On April 30, 2020, the Centers for Medicare & Medicaid Services (“CMS”) issued its Second Interim Final Rule in response to the COVID-19 pandemic, which includes additional regulatory waivers and rule changes. After reviewing comments to its First Interim Final Rule published on April 6, 2020, CMS is now attempting to provide even more flexibility to health care providers in furnishing services to combat the spread of COVID-19. To do so, CMS focuses on increasing access to hospital services and laboratory and diagnostic testing in settings that will allow individuals to receive the care without jeopardizing their health or the health of those providing the services.
The Second Interim Final Rule is effective as of today, May 8, 2020. Because it is an interim final rule, comments may be received within 60 days (by July 7, 2020).
Below is a brief summary of the significant provisions of the Second Interim Final Rule, which are only intended to last for the duration of the COVID-19 Public Health Emergency (“PHE”), which was determined to exist nationwide as of January 27, 2020 by the Secretary of Health and Human Services (the “Secretary”). A PHE declaration lasts until the Secretary declares that the PHE no longer exists or upon the expiration of the 90-day period beginning on the date the Secretary declared a PHE exists, whichever occurs first. The Secretary may extend the PHE declaration for subsequent 90-day periods and may terminate the declaration whenever he determines that the PHE has ceased to exist. The Secretary extended the COVID-19 PHE effective as of April 26, 2020. At this time, it is unclear how CMS intends to unwind these regulatory waivers when the PHE terminates or expires so providers should consider the steps needed to phase out the flexibility offered by the Second Interim Final Rule (e.g., including contractual provisions that limit commitments to the period of the PHE).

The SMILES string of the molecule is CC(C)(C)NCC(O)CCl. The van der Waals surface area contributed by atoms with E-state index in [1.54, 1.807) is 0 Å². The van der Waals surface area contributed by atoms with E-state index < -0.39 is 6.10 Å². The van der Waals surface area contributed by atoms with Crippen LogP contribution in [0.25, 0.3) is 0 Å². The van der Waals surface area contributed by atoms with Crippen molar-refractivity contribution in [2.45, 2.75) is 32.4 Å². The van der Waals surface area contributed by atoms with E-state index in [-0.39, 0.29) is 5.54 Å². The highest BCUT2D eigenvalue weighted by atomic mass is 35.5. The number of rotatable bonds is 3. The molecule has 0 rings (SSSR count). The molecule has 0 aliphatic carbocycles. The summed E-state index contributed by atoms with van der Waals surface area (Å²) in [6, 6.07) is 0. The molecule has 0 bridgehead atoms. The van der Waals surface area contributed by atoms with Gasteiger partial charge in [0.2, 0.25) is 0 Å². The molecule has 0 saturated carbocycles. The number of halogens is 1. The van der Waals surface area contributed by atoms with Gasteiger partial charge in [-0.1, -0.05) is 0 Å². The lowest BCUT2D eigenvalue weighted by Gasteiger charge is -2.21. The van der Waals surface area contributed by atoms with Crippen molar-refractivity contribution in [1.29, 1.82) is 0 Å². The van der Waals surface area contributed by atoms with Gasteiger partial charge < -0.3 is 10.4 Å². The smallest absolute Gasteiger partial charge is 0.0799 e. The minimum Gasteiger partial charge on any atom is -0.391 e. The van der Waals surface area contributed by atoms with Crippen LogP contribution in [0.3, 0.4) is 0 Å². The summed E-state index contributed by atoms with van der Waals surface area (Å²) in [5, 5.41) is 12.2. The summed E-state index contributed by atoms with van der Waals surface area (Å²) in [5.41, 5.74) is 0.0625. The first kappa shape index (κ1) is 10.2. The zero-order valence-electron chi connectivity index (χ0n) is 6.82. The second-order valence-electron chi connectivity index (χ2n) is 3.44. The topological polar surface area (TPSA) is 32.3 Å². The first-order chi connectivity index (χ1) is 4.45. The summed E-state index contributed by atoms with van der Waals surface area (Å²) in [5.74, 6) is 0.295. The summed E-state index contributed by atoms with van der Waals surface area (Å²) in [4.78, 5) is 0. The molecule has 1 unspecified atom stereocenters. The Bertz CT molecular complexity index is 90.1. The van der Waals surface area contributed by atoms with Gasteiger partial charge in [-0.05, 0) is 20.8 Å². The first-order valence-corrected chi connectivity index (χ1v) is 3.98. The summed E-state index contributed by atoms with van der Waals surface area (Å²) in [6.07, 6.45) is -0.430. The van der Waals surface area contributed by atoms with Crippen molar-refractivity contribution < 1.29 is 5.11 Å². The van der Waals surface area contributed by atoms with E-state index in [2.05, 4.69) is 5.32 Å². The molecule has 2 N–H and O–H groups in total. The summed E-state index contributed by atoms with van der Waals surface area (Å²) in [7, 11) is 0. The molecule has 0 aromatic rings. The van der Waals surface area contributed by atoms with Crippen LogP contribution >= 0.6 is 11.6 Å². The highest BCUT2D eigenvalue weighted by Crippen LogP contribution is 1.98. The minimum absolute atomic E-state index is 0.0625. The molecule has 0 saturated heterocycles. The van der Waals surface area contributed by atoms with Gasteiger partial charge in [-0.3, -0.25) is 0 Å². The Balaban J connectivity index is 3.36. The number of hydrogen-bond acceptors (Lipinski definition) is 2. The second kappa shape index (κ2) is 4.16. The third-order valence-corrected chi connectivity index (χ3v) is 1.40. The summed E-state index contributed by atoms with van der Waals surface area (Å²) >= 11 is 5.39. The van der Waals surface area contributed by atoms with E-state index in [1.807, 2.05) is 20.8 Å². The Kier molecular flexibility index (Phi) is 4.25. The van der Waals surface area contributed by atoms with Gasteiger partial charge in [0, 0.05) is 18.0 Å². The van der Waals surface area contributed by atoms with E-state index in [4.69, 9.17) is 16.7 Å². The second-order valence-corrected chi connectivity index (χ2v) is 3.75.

- Relocating Provider-Based Departments: Many hospitals have been forced to repurpose existing clinical and non-clinical space for use as temporary expansion sites to furnish inpatient and outpatient care. As a result, CMS will allow (a) payment for outpatient hospital services that are delivered in temporary expansion locations, including parking lot tents, converted hotels, or patients’ homes (when they are temporarily designated as part of a hospital); and (b) certain provider-based hospital outpatient departments (“PBDs”) that relocate off-campus (including to a patient’s home, where appropriate) to obtain a temporary exception and continue to be paid at Outpatient Prospective Payment System (“OPPS”) rates, rather than at Physician Fee Schedule (“PFS”)-equivalent rates (40% of the standard OPPS hospital outpatient department rates). While CMS instituted a streamlined process for hospitals to receive approval of temporarily relocated PBDs, it noted, however, that approval of temporary relocation alone is insufficient justification to permanently relocate a PBD after the PHE ends. Therefore, following the COVID-19 PHE, if temporarily relocated off-campus PBDs do not return to their original location or otherwise receive approval of permanent relocation through the standard non-PHE relocation process, they will be considered to be non-excepted PBDs and paid the PFS-equivalent rate.
- Expansion of Scope of Practice: Nurse practitioners (“NPs”), clinical nurse specialists (“CNSs”) and physician assistants (“PAs”) may now certify the need for and order home health services paid for by the Medicare and Medicaid programs. Moreover, to increase COVID-19-related diagnostic testing capacity, and to increase the flexibility and availability of health care professionals to provide needed care, CMS will allow NPs, CNSs and PAs to order, furnish directly, and supervise the performance of diagnostic tests (which is typically a physician service), subject to applicable state law.